The Leveson Inquiry into the culture, practice and ethics of the press has published its report. See our at-a-glance for some of the key points:

    1455: Ross Hawkins Political correspondent, BBC News
    Leveson report

    tweets: The #Leveson report. Substantial is the word


    David Cameron is under way in the Commons. He starts by explaining why he established the Leveson Inquiry and thanks Sir Brian Leveson for his diligence.

    1503: Kevin Ward, Newport, Wales

    emails: As a regional daily newspaper editor, I am hugely disappointed that Leveson did not refer to the regional press or draw a distinction between the national and regional press. He says the press ignored the Code of Conduct. We didn't. He says the press behaved outrageously. We didn't. He says the press ignored its responsibilities. We didn't. I, and many other regional newspaper editors, are angry that we have been tarred with the same brush as those on national newspapers who committed criminal acts.

    1504: Paul Stevenson, Longhope, UK

    emails: Self-Regulation does not work. It hasn't in the past with the press so why should the Leveson Report change its behavior: too many vested interests. An independent body with legal status and powers to inflict punitive punishment on the media is the only way to stop this saga happening again and it will.


    David Cameron on the relationship between the press and politicians: "Too close a relationship" has developed between press and politicians. He adds: "This is the first government ever to publish details on meetings with newspapers proprietors."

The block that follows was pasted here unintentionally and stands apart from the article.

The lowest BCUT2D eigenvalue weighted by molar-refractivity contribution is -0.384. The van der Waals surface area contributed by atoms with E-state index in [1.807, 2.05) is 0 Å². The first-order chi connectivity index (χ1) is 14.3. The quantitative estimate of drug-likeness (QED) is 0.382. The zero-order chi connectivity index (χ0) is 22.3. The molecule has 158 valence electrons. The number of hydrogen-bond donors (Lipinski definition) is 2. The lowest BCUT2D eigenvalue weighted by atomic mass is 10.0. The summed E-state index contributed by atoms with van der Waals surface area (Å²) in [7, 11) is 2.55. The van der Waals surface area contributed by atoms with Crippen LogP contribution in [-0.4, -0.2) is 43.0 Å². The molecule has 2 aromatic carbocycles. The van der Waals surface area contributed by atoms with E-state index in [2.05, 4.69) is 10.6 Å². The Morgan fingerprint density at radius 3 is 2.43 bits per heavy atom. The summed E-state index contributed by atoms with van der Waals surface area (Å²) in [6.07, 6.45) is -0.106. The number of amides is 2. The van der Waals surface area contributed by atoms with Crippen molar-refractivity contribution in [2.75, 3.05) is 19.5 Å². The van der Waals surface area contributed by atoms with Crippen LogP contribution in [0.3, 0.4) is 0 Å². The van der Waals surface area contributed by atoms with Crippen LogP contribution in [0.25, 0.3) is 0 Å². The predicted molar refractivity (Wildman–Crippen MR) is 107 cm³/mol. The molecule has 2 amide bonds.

1506: Sixp

    comments: This seems to propose the bare minimum of what is acceptable to address the problem. The Government has to implement this in full - no changes. Cameron, Hunt and the police have got off very lightly, as have politicians in general. To this end I find it somewhat of a whitewash...

    1507: Breaking News

    David Cameron on Jeremy Hunt: Report rejects wrongdoing by the government around the BSKyB bid, with "no credible evidence of bias". Must learn lessons around quasi-judicial processes. "We were right to stand by him."


    David Cameron agrees with Lord Justice Leveson that current proposals on press self-regulation "don't go far enough".

    1510: Breaking News

    The PM accepts principles of independent regulation of the press. "I hope the whole House will come in behind them and the onus will be on the press to implement them."

    David Cameron

    Mr Cameron cautions against any legislation that has the potential to infringe a free press.

    1512: Breaking News

    David Cameron: "The status quo is not an option. We should be determined to see Lord Justice Leveson's principles implemented."



    Deputy PM will join Mr Cameron in cross-party talks straight after he is finished in the House of Commons.

    Andrew Neil, BBC Presenter

    tweets: Cameron has big reservations about statutory underpinning. Told you he'd be robust #leveson

    1515: Breaking News

    Labour leader Ed Miliband: "Easy to forget, but without the revelations last summer [from the Dowler family] we would not be here today."


    Ed Miliband: "I do not want to live in a country where families are torn apart for profit."

    Michael White of the Guardian